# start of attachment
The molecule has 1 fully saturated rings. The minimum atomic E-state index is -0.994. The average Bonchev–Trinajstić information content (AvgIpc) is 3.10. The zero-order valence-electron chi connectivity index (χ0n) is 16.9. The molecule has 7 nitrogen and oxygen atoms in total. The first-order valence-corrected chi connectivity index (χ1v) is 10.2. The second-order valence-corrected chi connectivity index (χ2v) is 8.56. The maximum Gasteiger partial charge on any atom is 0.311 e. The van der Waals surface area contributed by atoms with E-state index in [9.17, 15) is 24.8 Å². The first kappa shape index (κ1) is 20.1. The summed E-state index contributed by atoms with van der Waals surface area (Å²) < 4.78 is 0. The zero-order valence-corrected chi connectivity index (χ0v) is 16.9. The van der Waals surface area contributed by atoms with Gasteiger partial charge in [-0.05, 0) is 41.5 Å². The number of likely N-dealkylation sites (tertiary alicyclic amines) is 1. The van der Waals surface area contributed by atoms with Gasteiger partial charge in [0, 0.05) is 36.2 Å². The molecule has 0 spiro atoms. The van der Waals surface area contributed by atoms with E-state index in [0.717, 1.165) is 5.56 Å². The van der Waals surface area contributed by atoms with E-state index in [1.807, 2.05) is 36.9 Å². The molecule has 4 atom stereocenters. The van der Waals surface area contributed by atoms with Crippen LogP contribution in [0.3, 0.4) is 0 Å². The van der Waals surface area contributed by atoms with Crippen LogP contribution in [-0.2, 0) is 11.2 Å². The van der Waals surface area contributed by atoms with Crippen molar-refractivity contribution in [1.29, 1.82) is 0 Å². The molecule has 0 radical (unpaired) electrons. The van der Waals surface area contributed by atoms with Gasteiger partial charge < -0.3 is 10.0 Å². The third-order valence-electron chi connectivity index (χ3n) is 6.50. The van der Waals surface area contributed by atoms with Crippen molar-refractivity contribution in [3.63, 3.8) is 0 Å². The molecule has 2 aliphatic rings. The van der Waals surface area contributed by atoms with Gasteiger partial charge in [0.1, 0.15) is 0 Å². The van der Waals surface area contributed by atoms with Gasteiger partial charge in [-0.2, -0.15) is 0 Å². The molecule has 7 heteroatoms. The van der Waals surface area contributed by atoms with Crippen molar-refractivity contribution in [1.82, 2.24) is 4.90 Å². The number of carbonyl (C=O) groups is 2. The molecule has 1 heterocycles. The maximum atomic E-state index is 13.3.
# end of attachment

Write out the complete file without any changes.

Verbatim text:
The molecule has 1 fully saturated rings. The minimum atomic E-state index is -0.994. The average Bonchev–Trinajstić information content (AvgIpc) is 3.10. The zero-order valence-electron chi connectivity index (χ0n) is 16.9. The molecule has 7 nitrogen and oxygen atoms in total. The first-order valence-corrected chi connectivity index (χ1v) is 10.2. The second-order valence-corrected chi connectivity index (χ2v) is 8.56. The maximum Gasteiger partial charge on any atom is 0.311 e. The van der Waals surface area contributed by atoms with E-state index in [9.17, 15) is 24.8 Å². The first kappa shape index (κ1) is 20.1. The summed E-state index contributed by atoms with van der Waals surface area (Å²) < 4.78 is 0. The zero-order valence-corrected chi connectivity index (χ0v) is 16.9. The van der Waals surface area contributed by atoms with Gasteiger partial charge in [-0.05, 0) is 41.5 Å². The number of likely N-dealkylation sites (tertiary alicyclic amines) is 1. The van der Waals surface area contributed by atoms with Gasteiger partial charge in [0, 0.05) is 36.2 Å². The molecule has 0 spiro atoms. The van der Waals surface area contributed by atoms with E-state index in [0.717, 1.165) is 5.56 Å². The van der Waals surface area contributed by atoms with E-state index in [1.807, 2.05) is 36.9 Å². The molecule has 4 atom stereocenters. The van der Waals surface area contributed by atoms with Crippen LogP contribution in [0.3, 0.4) is 0 Å². The van der Waals surface area contributed by atoms with Crippen LogP contribution in [-0.2, 0) is 11.2 Å². The van der Waals surface area contributed by atoms with Crippen molar-refractivity contribution in [1.29, 1.82) is 0 Å². The molecule has 0 radical (unpaired) electrons. The van der Waals surface area contributed by atoms with Gasteiger partial charge < -0.3 is 10.0 Å². The third-order valence-electron chi connectivity index (χ3n) is 6.50. The van der Waals surface area contributed by atoms with Crippen molar-refractivity contribution in [3.63, 3.8) is 0 Å². The molecule has 2 aliphatic rings. The van der Waals surface area contributed by atoms with Gasteiger partial charge in [0.1, 0.15) is 0 Å². The van der Waals surface area contributed by atoms with Gasteiger partial charge in [-0.2, -0.15) is 0 Å². The molecule has 7 heteroatoms. The van der Waals surface area contributed by atoms with Crippen molar-refractivity contribution in [1.82, 2.24) is 4.90 Å². The number of carbonyl (C=O) groups is 2. The molecule has 1 heterocycles. The maximum atomic E-state index is 13.3.